In the 1800s news traveled slowly and it took a while for word of the Emancipation Proclamation to reach slaves in Florida, more than two years.
Thursday marked the 139th anniversary of the day that proclamation was read in Tallahassee the moment when blacks learned they were free.
The Knott House Museum in Tallahassee provided the backdrop as folks celebrated Emancipation Day, an event that marked the time when black slaves were guaranteed their freedom.
Rev. Bernyce Clausell said, "Some people take it for granted you know, but they shouldn't because so many people even had to die so we ourselves could be free."
More than 20 students from Carolyn Brevard Elementary School commemorated the event by reading poems and placing flowers on the graves of soldiers who fought for slaves to be free, a lesson these children are now taking to heart.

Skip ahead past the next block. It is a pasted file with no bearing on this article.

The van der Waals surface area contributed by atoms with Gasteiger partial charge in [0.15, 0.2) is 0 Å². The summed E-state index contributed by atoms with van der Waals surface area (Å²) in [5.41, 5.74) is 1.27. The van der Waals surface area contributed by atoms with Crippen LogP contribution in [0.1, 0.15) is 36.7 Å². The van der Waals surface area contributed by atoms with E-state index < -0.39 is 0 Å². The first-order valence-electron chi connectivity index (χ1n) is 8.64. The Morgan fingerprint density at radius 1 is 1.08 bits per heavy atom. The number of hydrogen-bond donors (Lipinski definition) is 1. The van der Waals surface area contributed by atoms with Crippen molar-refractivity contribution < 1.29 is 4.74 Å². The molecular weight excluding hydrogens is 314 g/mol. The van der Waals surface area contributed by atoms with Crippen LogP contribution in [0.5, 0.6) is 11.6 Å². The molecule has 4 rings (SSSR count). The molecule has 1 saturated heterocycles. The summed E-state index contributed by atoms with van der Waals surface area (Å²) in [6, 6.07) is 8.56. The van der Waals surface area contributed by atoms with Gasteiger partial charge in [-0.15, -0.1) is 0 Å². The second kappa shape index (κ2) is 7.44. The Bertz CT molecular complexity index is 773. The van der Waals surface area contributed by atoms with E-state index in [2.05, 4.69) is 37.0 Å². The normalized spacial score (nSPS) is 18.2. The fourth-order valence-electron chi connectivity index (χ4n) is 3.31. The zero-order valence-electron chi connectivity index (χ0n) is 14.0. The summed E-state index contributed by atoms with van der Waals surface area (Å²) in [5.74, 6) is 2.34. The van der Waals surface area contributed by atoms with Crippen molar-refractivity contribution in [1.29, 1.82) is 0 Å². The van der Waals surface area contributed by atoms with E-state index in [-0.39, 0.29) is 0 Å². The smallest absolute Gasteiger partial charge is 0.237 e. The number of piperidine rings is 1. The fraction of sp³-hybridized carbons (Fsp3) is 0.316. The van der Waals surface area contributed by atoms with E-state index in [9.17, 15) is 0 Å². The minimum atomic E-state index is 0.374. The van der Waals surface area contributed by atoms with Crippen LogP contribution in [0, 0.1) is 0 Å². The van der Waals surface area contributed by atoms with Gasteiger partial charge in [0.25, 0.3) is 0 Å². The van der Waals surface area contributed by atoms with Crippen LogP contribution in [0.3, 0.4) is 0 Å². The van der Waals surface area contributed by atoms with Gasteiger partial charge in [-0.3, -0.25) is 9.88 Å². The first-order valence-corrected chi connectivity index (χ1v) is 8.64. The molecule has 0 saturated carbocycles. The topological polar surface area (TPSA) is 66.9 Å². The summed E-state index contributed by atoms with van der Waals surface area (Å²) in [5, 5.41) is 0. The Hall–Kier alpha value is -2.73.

Organizers say it’s imperative that these children learn their history so they'll appreciate their future.
Tameka Hobbs, assistant professor of history at FAMU, says, "When you understand what it meant to be a slave in this country it's an excellent opportunity or teaching tool use kind to get them to think deeply about some of those issue especially during a time like now then we're at war for the same principals that these soldiers died for."
Principals that have paved a way so that all children, black and white, will be treated as equals. It's fitting that the celebration is held each year at the Knott House. That's where the proclamation was read in 1865.
Viewers with disabilities can get assistance accessing this station's FCC Public Inspection File by contacting the station with the information listed below. Questions or concerns relating to the accessibility of the FCC's online public file system should be directed to the FCC at 888-225-5322, 888-835-5322 (TTY), or firstname.lastname@example.org.